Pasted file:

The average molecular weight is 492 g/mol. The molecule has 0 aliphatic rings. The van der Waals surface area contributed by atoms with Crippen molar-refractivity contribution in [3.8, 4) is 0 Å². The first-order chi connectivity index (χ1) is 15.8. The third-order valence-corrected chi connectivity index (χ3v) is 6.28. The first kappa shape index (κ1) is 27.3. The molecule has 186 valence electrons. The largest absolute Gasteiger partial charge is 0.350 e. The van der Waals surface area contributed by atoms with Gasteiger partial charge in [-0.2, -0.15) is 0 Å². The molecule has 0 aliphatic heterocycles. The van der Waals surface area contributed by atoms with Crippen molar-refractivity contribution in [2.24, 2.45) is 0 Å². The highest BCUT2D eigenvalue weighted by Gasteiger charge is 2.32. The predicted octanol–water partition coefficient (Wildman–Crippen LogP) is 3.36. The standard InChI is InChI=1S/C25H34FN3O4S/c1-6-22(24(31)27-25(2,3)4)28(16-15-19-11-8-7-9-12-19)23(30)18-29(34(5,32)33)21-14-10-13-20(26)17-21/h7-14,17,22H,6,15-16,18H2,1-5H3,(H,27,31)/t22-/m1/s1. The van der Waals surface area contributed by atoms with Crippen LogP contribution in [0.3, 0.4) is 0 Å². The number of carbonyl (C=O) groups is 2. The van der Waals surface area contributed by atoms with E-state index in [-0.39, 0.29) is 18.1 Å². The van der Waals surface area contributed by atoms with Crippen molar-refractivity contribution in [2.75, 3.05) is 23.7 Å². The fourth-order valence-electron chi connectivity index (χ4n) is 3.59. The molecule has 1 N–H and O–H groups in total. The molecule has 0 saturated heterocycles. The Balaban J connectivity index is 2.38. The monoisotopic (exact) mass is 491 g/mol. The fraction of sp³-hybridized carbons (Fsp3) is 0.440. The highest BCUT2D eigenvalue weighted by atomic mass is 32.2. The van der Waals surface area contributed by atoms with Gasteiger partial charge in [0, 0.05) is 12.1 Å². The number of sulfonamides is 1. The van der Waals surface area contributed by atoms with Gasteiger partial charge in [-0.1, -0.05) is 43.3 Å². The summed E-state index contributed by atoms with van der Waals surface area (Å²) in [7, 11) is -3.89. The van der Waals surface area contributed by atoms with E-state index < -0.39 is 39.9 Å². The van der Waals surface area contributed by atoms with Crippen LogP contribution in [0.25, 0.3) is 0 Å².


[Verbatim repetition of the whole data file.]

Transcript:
The average molecular weight is 492 g/mol. The molecule has 0 aliphatic rings. The van der Waals surface area contributed by atoms with Crippen molar-refractivity contribution in [3.8, 4) is 0 Å². The first-order chi connectivity index (χ1) is 15.8. The third-order valence-corrected chi connectivity index (χ3v) is 6.28. The first kappa shape index (κ1) is 27.3. The molecule has 186 valence electrons. The largest absolute Gasteiger partial charge is 0.350 e. The van der Waals surface area contributed by atoms with Gasteiger partial charge in [-0.2, -0.15) is 0 Å². The molecule has 0 aliphatic heterocycles. The van der Waals surface area contributed by atoms with Crippen molar-refractivity contribution in [2.24, 2.45) is 0 Å². The highest BCUT2D eigenvalue weighted by Gasteiger charge is 2.32. The predicted octanol–water partition coefficient (Wildman–Crippen LogP) is 3.36. The standard InChI is InChI=1S/C25H34FN3O4S/c1-6-22(24(31)27-25(2,3)4)28(16-15-19-11-8-7-9-12-19)23(30)18-29(34(5,32)33)21-14-10-13-20(26)17-21/h7-14,17,22H,6,15-16,18H2,1-5H3,(H,27,31)/t22-/m1/s1. The van der Waals surface area contributed by atoms with Crippen LogP contribution in [0.3, 0.4) is 0 Å². The number of carbonyl (C=O) groups is 2. The van der Waals surface area contributed by atoms with E-state index in [-0.39, 0.29) is 18.1 Å². The van der Waals surface area contributed by atoms with Crippen molar-refractivity contribution in [2.75, 3.05) is 23.7 Å². The fourth-order valence-electron chi connectivity index (χ4n) is 3.59. The molecule has 1 N–H and O–H groups in total. The molecule has 0 saturated heterocycles. The Balaban J connectivity index is 2.38. The monoisotopic (exact) mass is 491 g/mol. The fraction of sp³-hybridized carbons (Fsp3) is 0.440. The highest BCUT2D eigenvalue weighted by atomic mass is 32.2. The van der Waals surface area contributed by atoms with Gasteiger partial charge in [0, 0.05) is 12.1 Å². The number of sulfonamides is 1. The van der Waals surface area contributed by atoms with Gasteiger partial charge in [-0.1, -0.05) is 43.3 Å². The summed E-state index contributed by atoms with van der Waals surface area (Å²) in [7, 11) is -3.89. The van der Waals surface area contributed by atoms with E-state index < -0.39 is 39.9 Å². The van der Waals surface area contributed by atoms with Crippen LogP contribution in [0.25, 0.3) is 0 Å².